Mount of Olives panorama

Mount of Olives panorama
A panoramic view of the Mount of Olives

Thursday, May 24, 2012

Tombs of the Maccabees

There is always something new to see in the Holy Land.  Because we have been to standard fare of Old and New Testament sites multiple times (now going on the third time for each with students and then add a couple of more visits for many of them with visiting family and friends), some weeks we are using are faculty field trip prep time to go to new sites.

Today, for instance, we went to Modi`in, halfway between Jerusalem and Tel Aviv near the Ayalon Valley.  This was the home of the famous Hasmonean Family and Dynasty, best known for Judas Maccabeus and his revolt against the Seleucid Greeks who were dominating Israel at the time. 

Josephus and apocryphal sources tell us that a great funerary monument could be seen from Jaffa on the coast but does not give a clear idea of what the tombs of the family in, around, or under this monument looked like. No remains of that massive that conical or pyramidal-shaped monument have been found, but not far from the modern Israeli town of Modi`in some interesting early graves have been found, which, rightly or wrongly, are now called the Tombs of the Maccabees.

With Kent Jackson and Jared Ludlow

Carved from solid rock, these cyst graves were covered on top by massive stone lids, quite different than the later first century tombs (like the one presumed to be used by Jesus) that were entered from the side and had rolling stones that sealed them.  Whether these were the actual tombs of the Hasmoneans or not, they were clearly aristocratic burials because they would have been very expensive to carve and fit out.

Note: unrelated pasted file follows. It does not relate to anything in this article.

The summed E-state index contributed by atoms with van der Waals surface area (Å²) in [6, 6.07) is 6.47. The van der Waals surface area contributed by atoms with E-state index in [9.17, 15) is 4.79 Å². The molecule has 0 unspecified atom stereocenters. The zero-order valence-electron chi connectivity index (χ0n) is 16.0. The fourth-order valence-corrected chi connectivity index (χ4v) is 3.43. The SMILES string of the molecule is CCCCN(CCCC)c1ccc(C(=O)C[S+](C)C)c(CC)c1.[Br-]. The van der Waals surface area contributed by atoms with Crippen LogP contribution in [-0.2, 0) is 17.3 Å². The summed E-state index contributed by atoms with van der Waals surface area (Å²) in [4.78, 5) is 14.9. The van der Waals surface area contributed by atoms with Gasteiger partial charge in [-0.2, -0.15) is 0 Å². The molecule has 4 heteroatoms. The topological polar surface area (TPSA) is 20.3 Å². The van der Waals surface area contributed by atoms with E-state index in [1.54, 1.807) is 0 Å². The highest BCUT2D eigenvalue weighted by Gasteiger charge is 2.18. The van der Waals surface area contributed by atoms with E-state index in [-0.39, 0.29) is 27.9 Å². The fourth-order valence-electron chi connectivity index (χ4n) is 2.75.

Some distance from this collection of tombs is an Ottoman-era tomb that was believed to have been built over the original site of the grave of Matityahu (Mattathias), a priest from Modi`in who initiated the Maccabean Revolt when we slew a Seleucid official and a collaborating local Jew who was participating in Greek sacrifice and idol worship.  Palestinian Arabs and later occupying Mamluks and Ottomans were known for taking earlier Jewish holy sites and making Muslim shrines out of them, and "local Arabs referred to the site as Hirbat el Yehud or by other names indicating a Jewish connection."

In the modern Israeli period, this medieval tomb has had its dome painted blue, as is a common practice at important Jewish tombs, such as those in Safed (Sfat), and we found a modern cenotaph, inscription, prayer books, and other religious paraphernalia inside.

A menorah scratched into the wall

Jared poking around

Kent and Nancy Jackson; Jared Ludlow; Steve Harper
Not climbing on an antiquity . . . this just dates from the late middle ages!

And I cannot quite see the sea from here!

I think that these will be neat pictures to use when I teach ClCv 363 (Judaism and Early Christianity in the Classical Near East) next winter semester, because we do a big section on the Hasmoneans.

After this we went to Canada Park, formerly Latrun, where I took my family back in October (see the blog post "You say Emmaus, I say Latrun").  We were then going to see the remains of a Byzantine and Crusader church commemorating Emmaus as well as a modern Trappist monastery and winery, but we had forgotten that these are all closed during the lunch hour.  Another time, I suppose . . . but I am suddenly realizing that with only a little over two months to go, time is running out!

1 comment:

  1. I thought your classes would be fun to take after your Turkey-Greece trip last summer, but next school year with Maccabean pictures...thinking about transferring to BYU!! Great field trip! Thanks for sharing.